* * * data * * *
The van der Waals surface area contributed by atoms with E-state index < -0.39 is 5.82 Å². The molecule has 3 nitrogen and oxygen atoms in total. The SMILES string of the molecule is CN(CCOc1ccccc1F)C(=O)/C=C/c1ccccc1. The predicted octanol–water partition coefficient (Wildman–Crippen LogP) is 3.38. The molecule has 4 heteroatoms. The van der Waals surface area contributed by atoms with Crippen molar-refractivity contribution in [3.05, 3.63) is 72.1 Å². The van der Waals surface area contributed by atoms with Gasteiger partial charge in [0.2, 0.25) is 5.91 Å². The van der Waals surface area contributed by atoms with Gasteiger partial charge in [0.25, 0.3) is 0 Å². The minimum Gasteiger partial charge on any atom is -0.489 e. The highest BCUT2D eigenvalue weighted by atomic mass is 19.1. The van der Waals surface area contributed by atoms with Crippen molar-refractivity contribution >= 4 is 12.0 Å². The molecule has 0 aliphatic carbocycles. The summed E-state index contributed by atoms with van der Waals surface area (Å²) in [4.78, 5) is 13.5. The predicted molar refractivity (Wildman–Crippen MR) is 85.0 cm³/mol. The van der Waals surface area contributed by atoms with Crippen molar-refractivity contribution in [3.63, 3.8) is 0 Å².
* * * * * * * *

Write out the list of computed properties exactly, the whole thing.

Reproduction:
The van der Waals surface area contributed by atoms with E-state index < -0.39 is 5.82 Å². The molecule has 3 nitrogen and oxygen atoms in total. The SMILES string of the molecule is CN(CCOc1ccccc1F)C(=O)/C=C/c1ccccc1. The predicted octanol–water partition coefficient (Wildman–Crippen LogP) is 3.38. The molecule has 4 heteroatoms. The van der Waals surface area contributed by atoms with Crippen molar-refractivity contribution in [3.05, 3.63) is 72.1 Å². The van der Waals surface area contributed by atoms with Gasteiger partial charge in [0.2, 0.25) is 5.91 Å². The van der Waals surface area contributed by atoms with Gasteiger partial charge in [0.25, 0.3) is 0 Å². The minimum Gasteiger partial charge on any atom is -0.489 e. The highest BCUT2D eigenvalue weighted by atomic mass is 19.1. The van der Waals surface area contributed by atoms with Crippen molar-refractivity contribution >= 4 is 12.0 Å². The molecule has 0 aliphatic carbocycles. The summed E-state index contributed by atoms with van der Waals surface area (Å²) in [4.78, 5) is 13.5. The predicted molar refractivity (Wildman–Crippen MR) is 85.0 cm³/mol. The van der Waals surface area contributed by atoms with Crippen molar-refractivity contribution in [3.63, 3.8) is 0 Å².